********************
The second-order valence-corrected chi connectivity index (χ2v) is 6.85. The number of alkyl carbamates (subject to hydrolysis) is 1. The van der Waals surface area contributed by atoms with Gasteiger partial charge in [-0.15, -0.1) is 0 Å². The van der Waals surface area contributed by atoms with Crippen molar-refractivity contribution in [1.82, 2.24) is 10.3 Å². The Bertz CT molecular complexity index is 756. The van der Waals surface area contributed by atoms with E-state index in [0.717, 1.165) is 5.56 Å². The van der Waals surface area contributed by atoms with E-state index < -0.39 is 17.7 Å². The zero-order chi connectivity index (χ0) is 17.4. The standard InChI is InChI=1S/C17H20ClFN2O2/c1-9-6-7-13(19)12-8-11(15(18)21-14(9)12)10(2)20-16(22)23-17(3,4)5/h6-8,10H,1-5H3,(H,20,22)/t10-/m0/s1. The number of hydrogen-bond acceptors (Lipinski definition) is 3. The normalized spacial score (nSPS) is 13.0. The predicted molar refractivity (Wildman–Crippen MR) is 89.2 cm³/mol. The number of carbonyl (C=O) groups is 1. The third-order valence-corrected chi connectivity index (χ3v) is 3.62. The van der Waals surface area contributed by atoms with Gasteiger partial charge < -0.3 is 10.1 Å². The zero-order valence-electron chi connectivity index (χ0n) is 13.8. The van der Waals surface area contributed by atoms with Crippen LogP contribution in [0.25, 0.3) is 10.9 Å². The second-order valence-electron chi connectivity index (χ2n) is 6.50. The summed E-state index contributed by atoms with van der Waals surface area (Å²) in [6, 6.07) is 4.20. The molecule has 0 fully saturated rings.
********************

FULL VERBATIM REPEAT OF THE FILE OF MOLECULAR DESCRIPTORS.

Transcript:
The second-order valence-corrected chi connectivity index (χ2v) is 6.85. The number of alkyl carbamates (subject to hydrolysis) is 1. The van der Waals surface area contributed by atoms with Gasteiger partial charge in [-0.15, -0.1) is 0 Å². The van der Waals surface area contributed by atoms with Crippen molar-refractivity contribution in [1.82, 2.24) is 10.3 Å². The Bertz CT molecular complexity index is 756. The van der Waals surface area contributed by atoms with E-state index in [0.717, 1.165) is 5.56 Å². The van der Waals surface area contributed by atoms with E-state index < -0.39 is 17.7 Å². The zero-order chi connectivity index (χ0) is 17.4. The standard InChI is InChI=1S/C17H20ClFN2O2/c1-9-6-7-13(19)12-8-11(15(18)21-14(9)12)10(2)20-16(22)23-17(3,4)5/h6-8,10H,1-5H3,(H,20,22)/t10-/m0/s1. The number of hydrogen-bond acceptors (Lipinski definition) is 3. The normalized spacial score (nSPS) is 13.0. The predicted molar refractivity (Wildman–Crippen MR) is 89.2 cm³/mol. The number of carbonyl (C=O) groups is 1. The third-order valence-corrected chi connectivity index (χ3v) is 3.62. The van der Waals surface area contributed by atoms with Gasteiger partial charge < -0.3 is 10.1 Å². The zero-order valence-electron chi connectivity index (χ0n) is 13.8. The van der Waals surface area contributed by atoms with Crippen LogP contribution in [0.25, 0.3) is 10.9 Å². The second-order valence-electron chi connectivity index (χ2n) is 6.50. The summed E-state index contributed by atoms with van der Waals surface area (Å²) in [6, 6.07) is 4.20. The molecule has 0 fully saturated rings.